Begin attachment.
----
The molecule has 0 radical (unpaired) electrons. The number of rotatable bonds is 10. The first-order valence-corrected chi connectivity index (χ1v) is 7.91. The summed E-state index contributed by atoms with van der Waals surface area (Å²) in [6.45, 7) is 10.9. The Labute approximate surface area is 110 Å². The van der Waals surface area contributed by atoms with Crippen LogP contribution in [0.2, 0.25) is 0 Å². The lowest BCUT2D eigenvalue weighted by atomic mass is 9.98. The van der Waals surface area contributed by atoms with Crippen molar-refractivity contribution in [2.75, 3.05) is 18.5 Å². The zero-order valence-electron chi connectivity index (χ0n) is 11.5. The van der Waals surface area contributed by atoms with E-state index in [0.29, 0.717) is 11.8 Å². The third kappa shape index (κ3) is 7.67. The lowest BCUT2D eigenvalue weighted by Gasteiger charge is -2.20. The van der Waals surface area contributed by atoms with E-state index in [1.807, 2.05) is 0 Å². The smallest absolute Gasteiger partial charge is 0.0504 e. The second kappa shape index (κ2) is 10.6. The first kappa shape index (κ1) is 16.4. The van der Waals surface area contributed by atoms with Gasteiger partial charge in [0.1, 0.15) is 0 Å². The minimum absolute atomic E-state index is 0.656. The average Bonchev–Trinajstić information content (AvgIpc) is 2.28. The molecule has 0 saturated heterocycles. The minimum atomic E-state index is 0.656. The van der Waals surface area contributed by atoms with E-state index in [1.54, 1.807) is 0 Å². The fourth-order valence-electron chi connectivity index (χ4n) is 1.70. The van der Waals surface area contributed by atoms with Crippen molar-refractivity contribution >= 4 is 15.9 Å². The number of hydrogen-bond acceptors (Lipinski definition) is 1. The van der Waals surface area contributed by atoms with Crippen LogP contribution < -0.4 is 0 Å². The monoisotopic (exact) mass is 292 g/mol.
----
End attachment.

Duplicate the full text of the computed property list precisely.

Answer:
The molecule has 0 radical (unpaired) electrons. The number of rotatable bonds is 10. The first-order valence-corrected chi connectivity index (χ1v) is 7.91. The summed E-state index contributed by atoms with van der Waals surface area (Å²) in [6.45, 7) is 10.9. The Labute approximate surface area is 110 Å². The van der Waals surface area contributed by atoms with Crippen LogP contribution in [0.2, 0.25) is 0 Å². The lowest BCUT2D eigenvalue weighted by atomic mass is 9.98. The van der Waals surface area contributed by atoms with Crippen molar-refractivity contribution in [2.75, 3.05) is 18.5 Å². The zero-order valence-electron chi connectivity index (χ0n) is 11.5. The van der Waals surface area contributed by atoms with E-state index in [0.29, 0.717) is 11.8 Å². The third kappa shape index (κ3) is 7.67. The lowest BCUT2D eigenvalue weighted by Gasteiger charge is -2.20. The van der Waals surface area contributed by atoms with E-state index in [1.807, 2.05) is 0 Å². The smallest absolute Gasteiger partial charge is 0.0504 e. The second kappa shape index (κ2) is 10.6. The first kappa shape index (κ1) is 16.4. The van der Waals surface area contributed by atoms with Gasteiger partial charge in [0.1, 0.15) is 0 Å². The minimum absolute atomic E-state index is 0.656. The average Bonchev–Trinajstić information content (AvgIpc) is 2.28. The molecule has 0 saturated heterocycles. The minimum atomic E-state index is 0.656. The van der Waals surface area contributed by atoms with E-state index in [1.54, 1.807) is 0 Å². The fourth-order valence-electron chi connectivity index (χ4n) is 1.70. The van der Waals surface area contributed by atoms with Crippen molar-refractivity contribution >= 4 is 15.9 Å². The number of hydrogen-bond acceptors (Lipinski definition) is 1. The van der Waals surface area contributed by atoms with Crippen LogP contribution < -0.4 is 0 Å². The monoisotopic (exact) mass is 292 g/mol.